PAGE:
Nothing is scarier for a writer than to feel that they are out of words. It happens to me, alarmingly often, and from what I hear I’m far from the only one. The condition is akin to a fireman turning his hose onto a blazing fire only to realize there’s no water. Except, of course, that would matter.
It is the lot of writers, I believe, to constantly question themselves and their ability to produce anything anyone will ever want to read. And that’s what’s at the heart of what I feel on those melancholy occasions when I start to think I can’t produce such a thing. Does it even matter? If I never write another word in my life, would anyone care?
Two different questions, actually. I’m not entirely sure anyone would care, but I am fairly certain that it would matter. The reason for that is, while there is very little that my finite mind can comprehend about a holy, infinite God, I have come to realize something as I have written my novels. He is the giver of the stories. He is the creative source. I don’t think anyone who writes, or paints, or creates or plays music, can deny that there is a power outside of himself providing the inspiration.
And we are created in his image. Which means that we are creators too. Genesis contains no record of Adam and Eve writing or drawing or sculpting, but I’m sure they exhibited their creativity in many ways. Certainly they were the first witnesses to our wildly creative God in the plants and trees around them, and the endless parade of animals and birds and sea creatures passing before them to be named.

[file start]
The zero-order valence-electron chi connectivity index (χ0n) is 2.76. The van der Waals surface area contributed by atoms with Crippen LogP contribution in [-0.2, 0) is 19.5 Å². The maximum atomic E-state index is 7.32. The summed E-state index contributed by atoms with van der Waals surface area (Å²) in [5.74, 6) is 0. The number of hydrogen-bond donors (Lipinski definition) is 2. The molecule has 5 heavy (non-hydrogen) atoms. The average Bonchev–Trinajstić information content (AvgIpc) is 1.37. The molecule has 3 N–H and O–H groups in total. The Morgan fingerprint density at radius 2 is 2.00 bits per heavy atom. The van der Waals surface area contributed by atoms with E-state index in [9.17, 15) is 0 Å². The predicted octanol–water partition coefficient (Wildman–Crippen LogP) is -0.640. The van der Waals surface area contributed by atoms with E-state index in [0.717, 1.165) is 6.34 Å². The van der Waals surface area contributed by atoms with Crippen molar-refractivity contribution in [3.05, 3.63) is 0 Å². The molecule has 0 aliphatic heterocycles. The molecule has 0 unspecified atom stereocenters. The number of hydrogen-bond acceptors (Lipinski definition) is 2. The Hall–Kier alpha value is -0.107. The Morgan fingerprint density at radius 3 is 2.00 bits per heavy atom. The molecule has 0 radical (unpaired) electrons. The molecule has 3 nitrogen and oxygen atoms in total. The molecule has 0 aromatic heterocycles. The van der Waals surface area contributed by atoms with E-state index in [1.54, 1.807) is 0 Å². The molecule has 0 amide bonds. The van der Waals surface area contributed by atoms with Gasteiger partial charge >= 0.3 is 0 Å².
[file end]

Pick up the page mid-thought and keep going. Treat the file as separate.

Thankfully, creativity continued to flow after the fall, a kind of compensation maybe, a gift from the Creator. So that yes, there would be pain and suffering and sickness and disease in the world now, but there would also be music. And the music would lift us, if only for a while, out of the pain and sorrow and give us the strength to go on.
And there would be ugliness, and destruction, and the gradual disintegration of the planet, but there would be beauty too, in paintings and sculptures and stained glass and architecture. And that beauty would remind us that the God who painted the sunsets and sculpted the mountains and formed the stars is near to us even when he feels far away.
And work would be hard and we would struggle to survive and there would be war and conflict and death, but when we needed to escape the harsh reality of the world around us, we could pick up a book and get lost in a story, or be swept away by words of poetry, and remember that there is another world, and that we are only temporary sojourners in this one, and that, even here, we are never alone.
So it matters. It matters that we accept the gift from the creative God who calls some of us to paint, or to play an instrument, or to write. And if I feel like I don’t have any words of my own, it’s because I don’t. But I can trust the keeper of the words to give them to me when they are needed–to bring joy or offer comfort or provide hope.
And that is all that really matters.